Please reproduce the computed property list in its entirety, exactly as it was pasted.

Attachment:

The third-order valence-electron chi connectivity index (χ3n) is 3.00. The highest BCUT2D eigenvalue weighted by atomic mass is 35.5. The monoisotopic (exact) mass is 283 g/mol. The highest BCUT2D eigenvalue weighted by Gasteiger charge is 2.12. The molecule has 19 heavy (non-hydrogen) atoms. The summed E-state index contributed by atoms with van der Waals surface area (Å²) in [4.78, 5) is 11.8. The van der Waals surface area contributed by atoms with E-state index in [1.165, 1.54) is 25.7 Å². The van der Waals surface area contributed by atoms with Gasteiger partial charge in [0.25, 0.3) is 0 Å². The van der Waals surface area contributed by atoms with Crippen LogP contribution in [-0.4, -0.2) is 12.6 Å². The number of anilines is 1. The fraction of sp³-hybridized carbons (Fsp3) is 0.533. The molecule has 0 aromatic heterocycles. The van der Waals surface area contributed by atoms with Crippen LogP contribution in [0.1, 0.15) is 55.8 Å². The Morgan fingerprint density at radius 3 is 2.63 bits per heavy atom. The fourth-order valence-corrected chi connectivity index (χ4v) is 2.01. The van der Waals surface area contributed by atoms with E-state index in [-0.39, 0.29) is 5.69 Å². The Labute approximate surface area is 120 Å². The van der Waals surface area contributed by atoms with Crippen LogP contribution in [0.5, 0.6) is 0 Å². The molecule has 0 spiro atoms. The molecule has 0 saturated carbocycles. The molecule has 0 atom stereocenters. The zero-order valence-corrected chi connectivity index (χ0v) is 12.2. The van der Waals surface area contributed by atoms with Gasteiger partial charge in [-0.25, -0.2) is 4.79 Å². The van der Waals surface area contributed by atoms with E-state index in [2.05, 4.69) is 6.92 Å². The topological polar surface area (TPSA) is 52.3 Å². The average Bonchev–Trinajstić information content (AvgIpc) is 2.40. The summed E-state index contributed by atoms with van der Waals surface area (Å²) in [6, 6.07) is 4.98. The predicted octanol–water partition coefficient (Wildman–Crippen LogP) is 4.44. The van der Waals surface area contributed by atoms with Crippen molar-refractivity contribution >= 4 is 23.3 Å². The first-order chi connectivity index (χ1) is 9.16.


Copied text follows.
The third-order valence-electron chi connectivity index (χ3n) is 3.00. The highest BCUT2D eigenvalue weighted by atomic mass is 35.5. The monoisotopic (exact) mass is 283 g/mol. The highest BCUT2D eigenvalue weighted by Gasteiger charge is 2.12. The molecule has 19 heavy (non-hydrogen) atoms. The summed E-state index contributed by atoms with van der Waals surface area (Å²) in [4.78, 5) is 11.8. The van der Waals surface area contributed by atoms with E-state index in [1.165, 1.54) is 25.7 Å². The van der Waals surface area contributed by atoms with Gasteiger partial charge in [0.25, 0.3) is 0 Å². The van der Waals surface area contributed by atoms with Crippen LogP contribution in [-0.4, -0.2) is 12.6 Å². The number of anilines is 1. The fraction of sp³-hybridized carbons (Fsp3) is 0.533. The molecule has 0 aromatic heterocycles. The van der Waals surface area contributed by atoms with Crippen LogP contribution in [0.1, 0.15) is 55.8 Å². The Morgan fingerprint density at radius 3 is 2.63 bits per heavy atom. The fourth-order valence-corrected chi connectivity index (χ4v) is 2.01. The van der Waals surface area contributed by atoms with E-state index in [-0.39, 0.29) is 5.69 Å². The Labute approximate surface area is 120 Å². The van der Waals surface area contributed by atoms with Crippen LogP contribution in [0.5, 0.6) is 0 Å². The molecule has 0 spiro atoms. The molecule has 0 saturated carbocycles. The molecule has 0 atom stereocenters. The zero-order valence-corrected chi connectivity index (χ0v) is 12.2. The van der Waals surface area contributed by atoms with Gasteiger partial charge in [-0.25, -0.2) is 4.79 Å². The van der Waals surface area contributed by atoms with E-state index in [2.05, 4.69) is 6.92 Å². The topological polar surface area (TPSA) is 52.3 Å². The average Bonchev–Trinajstić information content (AvgIpc) is 2.40. The summed E-state index contributed by atoms with van der Waals surface area (Å²) in [6, 6.07) is 4.98. The predicted octanol–water partition coefficient (Wildman–Crippen LogP) is 4.44. The van der Waals surface area contributed by atoms with Crippen molar-refractivity contribution >= 4 is 23.3 Å². The first-order chi connectivity index (χ1) is 9.16.